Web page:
Petitioner Rosa Khanal Singh’s bid for asylum in the United States has faced setback after her application was rejected by the Bureau of Immigration Appeals (BIA). Singh sought safe haven entirely based on claims of past persecution and well-founded fears of persecution in Nepal.
This blog delves into the legacy of Singh’s case, examining the main events of her application, the felony standards for asylum, and the motives behind the denial of her petition.

Background:

Singh entered the U.S. in 2012 on a short-term visa but overstayed, a major appearance notice in 2016. She sought asylum, withholding of removal, protection under the Convention against Torture, and voluntary departure. Singh’s claim for asylum was rooted in the 2007 persecution she faced in Nepal at the hands of Maoist insurgents. Her testimony determined the harrowing experience along with the attack on her family and the kidnapping of her son.

An immigration judge (IJ) found Singh’s testimony credible but denied her asylum and detention of removal packages. Singh’s number one claim turned out to be that the Nepali authorities turned out to be unwilling or unable to defend her. The Board of Immigration Appeals (BIA) upheld that choice and invited Singh to file for review.

Legal standards and challenges:

To be granted asylum, an applicant must demonstrate, outside of persecution or a well-founded fear of persecution, based on precise grounds, which include political opinion or membership of a particular social group. Singh’s case centered on her claim of persecution by Maoist insurgents, and she bore the burden of proof that the Nepali government had turned unwilling or unable to defend her.

Singh argued that the trading company erred in relying on the 2017 Country Conditions Report instead of the 2007 report and not taking judicial notice of it. However, the Court held that Singh had not exhausted those arguments before the BIA, precluding a decision on those grounds.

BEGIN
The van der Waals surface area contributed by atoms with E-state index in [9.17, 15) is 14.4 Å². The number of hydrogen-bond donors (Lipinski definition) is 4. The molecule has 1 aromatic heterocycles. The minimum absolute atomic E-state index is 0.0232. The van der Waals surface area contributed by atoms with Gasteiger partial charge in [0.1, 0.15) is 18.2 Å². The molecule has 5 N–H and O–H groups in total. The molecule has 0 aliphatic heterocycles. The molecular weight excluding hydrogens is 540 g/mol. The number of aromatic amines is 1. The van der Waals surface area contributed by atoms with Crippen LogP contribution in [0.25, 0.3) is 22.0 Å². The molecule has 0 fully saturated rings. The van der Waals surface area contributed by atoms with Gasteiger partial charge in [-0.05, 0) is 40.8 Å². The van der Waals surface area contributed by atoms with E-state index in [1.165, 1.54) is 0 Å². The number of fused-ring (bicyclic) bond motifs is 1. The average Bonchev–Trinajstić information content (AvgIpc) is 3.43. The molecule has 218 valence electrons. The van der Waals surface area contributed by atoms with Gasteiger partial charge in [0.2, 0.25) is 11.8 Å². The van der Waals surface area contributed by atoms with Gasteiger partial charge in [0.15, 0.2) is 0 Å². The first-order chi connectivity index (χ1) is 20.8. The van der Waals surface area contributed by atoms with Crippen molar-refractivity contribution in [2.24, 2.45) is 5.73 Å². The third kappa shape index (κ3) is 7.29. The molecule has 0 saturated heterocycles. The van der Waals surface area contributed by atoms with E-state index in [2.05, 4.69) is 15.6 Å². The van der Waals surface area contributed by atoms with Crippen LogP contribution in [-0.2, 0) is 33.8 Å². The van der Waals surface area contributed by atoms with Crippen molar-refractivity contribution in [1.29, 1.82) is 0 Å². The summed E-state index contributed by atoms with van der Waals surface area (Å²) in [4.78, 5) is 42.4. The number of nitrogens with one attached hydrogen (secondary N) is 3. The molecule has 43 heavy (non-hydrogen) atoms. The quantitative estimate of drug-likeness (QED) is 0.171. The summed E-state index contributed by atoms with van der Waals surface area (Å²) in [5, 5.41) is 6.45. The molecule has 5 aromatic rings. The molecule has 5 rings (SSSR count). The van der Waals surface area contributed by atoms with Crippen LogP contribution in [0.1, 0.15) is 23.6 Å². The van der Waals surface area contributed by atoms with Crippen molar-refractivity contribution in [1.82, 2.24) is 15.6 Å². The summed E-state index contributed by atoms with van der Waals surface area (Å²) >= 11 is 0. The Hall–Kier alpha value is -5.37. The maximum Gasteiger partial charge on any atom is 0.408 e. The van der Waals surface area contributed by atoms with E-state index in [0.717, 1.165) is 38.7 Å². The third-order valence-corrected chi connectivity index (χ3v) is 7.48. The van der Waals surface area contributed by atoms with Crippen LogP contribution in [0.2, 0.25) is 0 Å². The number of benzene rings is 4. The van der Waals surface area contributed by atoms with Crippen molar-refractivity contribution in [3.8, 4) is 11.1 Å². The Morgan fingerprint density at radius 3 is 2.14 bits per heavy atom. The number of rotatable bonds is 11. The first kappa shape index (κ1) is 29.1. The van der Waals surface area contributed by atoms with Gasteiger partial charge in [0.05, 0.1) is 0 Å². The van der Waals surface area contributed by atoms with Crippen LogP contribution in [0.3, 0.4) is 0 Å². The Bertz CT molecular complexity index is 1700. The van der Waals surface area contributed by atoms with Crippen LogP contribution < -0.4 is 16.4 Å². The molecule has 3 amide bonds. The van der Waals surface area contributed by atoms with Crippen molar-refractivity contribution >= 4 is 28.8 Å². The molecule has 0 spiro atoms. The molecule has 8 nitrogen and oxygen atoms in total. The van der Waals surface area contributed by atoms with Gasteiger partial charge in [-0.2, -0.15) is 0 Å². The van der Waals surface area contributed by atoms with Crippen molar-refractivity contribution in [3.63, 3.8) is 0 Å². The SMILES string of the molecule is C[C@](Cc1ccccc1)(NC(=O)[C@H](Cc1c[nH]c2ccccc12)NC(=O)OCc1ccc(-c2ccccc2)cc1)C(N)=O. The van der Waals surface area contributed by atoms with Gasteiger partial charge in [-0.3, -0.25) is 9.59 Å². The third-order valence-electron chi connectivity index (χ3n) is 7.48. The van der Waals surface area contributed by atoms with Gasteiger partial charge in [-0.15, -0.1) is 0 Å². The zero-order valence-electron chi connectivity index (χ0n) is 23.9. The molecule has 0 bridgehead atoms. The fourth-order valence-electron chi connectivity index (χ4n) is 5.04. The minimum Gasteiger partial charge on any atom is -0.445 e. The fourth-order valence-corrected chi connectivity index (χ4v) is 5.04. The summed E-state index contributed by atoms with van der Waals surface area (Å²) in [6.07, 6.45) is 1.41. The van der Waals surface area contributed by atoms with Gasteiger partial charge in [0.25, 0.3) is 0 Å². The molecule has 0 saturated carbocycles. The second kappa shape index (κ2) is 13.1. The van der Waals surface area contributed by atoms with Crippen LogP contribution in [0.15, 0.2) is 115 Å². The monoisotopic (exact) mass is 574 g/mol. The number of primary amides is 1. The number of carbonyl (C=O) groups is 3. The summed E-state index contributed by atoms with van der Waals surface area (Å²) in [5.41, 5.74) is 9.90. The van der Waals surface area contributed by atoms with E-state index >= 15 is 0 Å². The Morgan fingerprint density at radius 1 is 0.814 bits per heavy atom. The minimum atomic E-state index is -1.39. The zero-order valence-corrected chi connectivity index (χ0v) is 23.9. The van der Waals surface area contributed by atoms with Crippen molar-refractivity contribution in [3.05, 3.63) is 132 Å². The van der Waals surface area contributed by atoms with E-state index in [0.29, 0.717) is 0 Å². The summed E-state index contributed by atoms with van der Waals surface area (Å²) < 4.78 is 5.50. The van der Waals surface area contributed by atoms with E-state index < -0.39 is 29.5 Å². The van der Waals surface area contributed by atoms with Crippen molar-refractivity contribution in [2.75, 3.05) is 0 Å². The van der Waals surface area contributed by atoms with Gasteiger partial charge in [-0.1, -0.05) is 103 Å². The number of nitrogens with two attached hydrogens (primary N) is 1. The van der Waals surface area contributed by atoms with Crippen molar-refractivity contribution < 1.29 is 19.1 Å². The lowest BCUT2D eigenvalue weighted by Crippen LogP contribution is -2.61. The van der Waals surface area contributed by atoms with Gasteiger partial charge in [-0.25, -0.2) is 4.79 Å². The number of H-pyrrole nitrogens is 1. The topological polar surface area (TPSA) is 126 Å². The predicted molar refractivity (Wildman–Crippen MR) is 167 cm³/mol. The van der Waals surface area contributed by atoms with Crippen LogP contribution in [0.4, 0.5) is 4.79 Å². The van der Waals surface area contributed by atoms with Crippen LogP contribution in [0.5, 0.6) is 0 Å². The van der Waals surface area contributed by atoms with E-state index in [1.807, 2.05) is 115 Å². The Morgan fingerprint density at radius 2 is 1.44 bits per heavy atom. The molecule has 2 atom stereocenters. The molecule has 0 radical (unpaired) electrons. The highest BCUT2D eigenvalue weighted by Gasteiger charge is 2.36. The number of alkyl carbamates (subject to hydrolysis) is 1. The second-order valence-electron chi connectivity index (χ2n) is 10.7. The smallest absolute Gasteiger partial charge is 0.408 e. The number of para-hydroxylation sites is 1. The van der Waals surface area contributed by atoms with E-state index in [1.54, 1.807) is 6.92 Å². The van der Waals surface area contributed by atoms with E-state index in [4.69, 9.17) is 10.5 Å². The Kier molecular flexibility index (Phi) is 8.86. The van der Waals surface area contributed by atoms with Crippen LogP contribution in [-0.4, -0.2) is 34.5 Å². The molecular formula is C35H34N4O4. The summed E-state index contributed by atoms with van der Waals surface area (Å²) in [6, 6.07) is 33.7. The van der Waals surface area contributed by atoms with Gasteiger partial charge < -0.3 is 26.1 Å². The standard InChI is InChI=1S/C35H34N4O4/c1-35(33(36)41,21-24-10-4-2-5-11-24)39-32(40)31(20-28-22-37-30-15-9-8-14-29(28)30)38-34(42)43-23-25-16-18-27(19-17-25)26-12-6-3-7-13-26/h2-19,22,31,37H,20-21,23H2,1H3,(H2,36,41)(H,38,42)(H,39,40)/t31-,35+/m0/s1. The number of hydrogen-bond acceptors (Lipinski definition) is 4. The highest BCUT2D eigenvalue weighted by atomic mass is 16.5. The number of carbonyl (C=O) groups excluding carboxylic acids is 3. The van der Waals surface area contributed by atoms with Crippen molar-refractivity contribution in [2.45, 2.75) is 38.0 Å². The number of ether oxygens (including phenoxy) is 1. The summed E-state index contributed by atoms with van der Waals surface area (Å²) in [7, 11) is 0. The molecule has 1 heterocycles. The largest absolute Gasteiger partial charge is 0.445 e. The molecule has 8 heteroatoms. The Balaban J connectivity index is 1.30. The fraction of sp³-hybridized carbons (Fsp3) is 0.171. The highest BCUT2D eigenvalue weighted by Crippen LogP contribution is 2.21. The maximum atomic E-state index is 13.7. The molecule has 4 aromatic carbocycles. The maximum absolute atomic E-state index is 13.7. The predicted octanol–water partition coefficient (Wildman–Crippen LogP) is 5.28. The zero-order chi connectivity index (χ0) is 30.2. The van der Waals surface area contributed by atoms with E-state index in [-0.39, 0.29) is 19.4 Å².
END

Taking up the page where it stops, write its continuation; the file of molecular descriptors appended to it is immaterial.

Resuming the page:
Agency Findings and Substantial Evidence:

The BIA, which upheld the IJ’s selection, found that Singh had failed to ensure that the Nepalese authorities had ceased to be willing or able to control the Maoist insurgents. The BIA considered evidence such as Singh’s testimony, the Nepalese Navy’s response to the attack, and Singh’s failure to document the kidnapping to the police.
Singh argued that a 2007 human rights report and a 2012 New York Times article supported her claims about the government’s lack of capacity. However, the BIA determined that the evidence did not now conclusively demonstrate an unwillingness or lack of ability to protect Singh.

Conclusion:

In reviewing Singh’s petition, the trial court applied an overwhelming evidentiary standard and upheld the BIA’s decision. Despite Singh’s compelling account of past persecution, the court found that direct evidence of the government’s ability to effectively intervene outweighed Singh’s arguments. The denial of asylum and denial of removal was based entirely on a lack of evidence that the Nepalese government was unwilling or unable to defend her, following the legal requirements for such claims.

Singh’s case illustrates the complicated nature of asylum applications and the strict requirements that applicants want to meet to be strong. While her story evokes empathy, criminal conduct requires a careful examination of the evidence and adherence to established necessities, ultimately leading to the rejection of Singh’s request for a comparison.
The case of Rosa Khanal Singh highlights the importance of reliable criminal evidence in managing complex asylum proceedings. In conditions where people like Singh seek refuge mostly based on past persecution and fear of damaging fate, legal organization becomes essential.

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